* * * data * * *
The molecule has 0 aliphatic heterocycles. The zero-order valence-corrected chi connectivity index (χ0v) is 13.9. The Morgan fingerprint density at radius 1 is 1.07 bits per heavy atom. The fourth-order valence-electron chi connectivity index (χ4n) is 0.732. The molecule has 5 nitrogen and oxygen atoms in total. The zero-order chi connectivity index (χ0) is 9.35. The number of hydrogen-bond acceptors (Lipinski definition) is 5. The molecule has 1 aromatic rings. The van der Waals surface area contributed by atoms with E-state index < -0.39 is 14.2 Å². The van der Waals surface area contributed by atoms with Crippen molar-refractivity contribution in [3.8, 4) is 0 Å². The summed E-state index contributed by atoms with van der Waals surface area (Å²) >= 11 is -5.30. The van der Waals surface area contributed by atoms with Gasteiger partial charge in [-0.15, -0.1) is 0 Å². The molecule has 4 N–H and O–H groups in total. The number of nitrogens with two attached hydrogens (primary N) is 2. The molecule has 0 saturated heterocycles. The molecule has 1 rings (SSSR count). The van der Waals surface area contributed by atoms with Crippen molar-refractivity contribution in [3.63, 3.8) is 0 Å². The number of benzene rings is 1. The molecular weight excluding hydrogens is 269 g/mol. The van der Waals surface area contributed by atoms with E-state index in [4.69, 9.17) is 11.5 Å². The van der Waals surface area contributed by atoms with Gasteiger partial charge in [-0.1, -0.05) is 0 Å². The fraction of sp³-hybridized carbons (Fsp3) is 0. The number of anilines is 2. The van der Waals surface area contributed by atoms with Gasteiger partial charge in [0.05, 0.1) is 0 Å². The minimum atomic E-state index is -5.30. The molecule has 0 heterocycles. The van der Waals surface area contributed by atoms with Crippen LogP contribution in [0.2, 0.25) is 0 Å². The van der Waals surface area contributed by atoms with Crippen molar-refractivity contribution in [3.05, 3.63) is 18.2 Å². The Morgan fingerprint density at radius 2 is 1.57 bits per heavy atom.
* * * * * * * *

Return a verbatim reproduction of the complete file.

The molecule has 0 aliphatic heterocycles. The zero-order valence-corrected chi connectivity index (χ0v) is 13.9. The Morgan fingerprint density at radius 1 is 1.07 bits per heavy atom. The fourth-order valence-electron chi connectivity index (χ4n) is 0.732. The molecule has 5 nitrogen and oxygen atoms in total. The zero-order chi connectivity index (χ0) is 9.35. The number of hydrogen-bond acceptors (Lipinski definition) is 5. The molecule has 1 aromatic rings. The van der Waals surface area contributed by atoms with E-state index < -0.39 is 14.2 Å². The van der Waals surface area contributed by atoms with Crippen molar-refractivity contribution in [3.8, 4) is 0 Å². The summed E-state index contributed by atoms with van der Waals surface area (Å²) >= 11 is -5.30. The van der Waals surface area contributed by atoms with Gasteiger partial charge in [-0.15, -0.1) is 0 Å². The molecule has 4 N–H and O–H groups in total. The number of nitrogens with two attached hydrogens (primary N) is 2. The molecule has 0 saturated heterocycles. The molecule has 1 rings (SSSR count). The van der Waals surface area contributed by atoms with Crippen molar-refractivity contribution in [3.63, 3.8) is 0 Å². The number of benzene rings is 1. The molecular weight excluding hydrogens is 269 g/mol. The van der Waals surface area contributed by atoms with E-state index in [4.69, 9.17) is 11.5 Å². The van der Waals surface area contributed by atoms with Gasteiger partial charge in [-0.1, -0.05) is 0 Å². The fraction of sp³-hybridized carbons (Fsp3) is 0. The number of anilines is 2. The van der Waals surface area contributed by atoms with Gasteiger partial charge in [0.05, 0.1) is 0 Å². The minimum atomic E-state index is -5.30. The molecule has 0 heterocycles. The van der Waals surface area contributed by atoms with Crippen LogP contribution in [0.2, 0.25) is 0 Å². The van der Waals surface area contributed by atoms with Crippen molar-refractivity contribution in [3.05, 3.63) is 18.2 Å². The Morgan fingerprint density at radius 2 is 1.57 bits per heavy atom.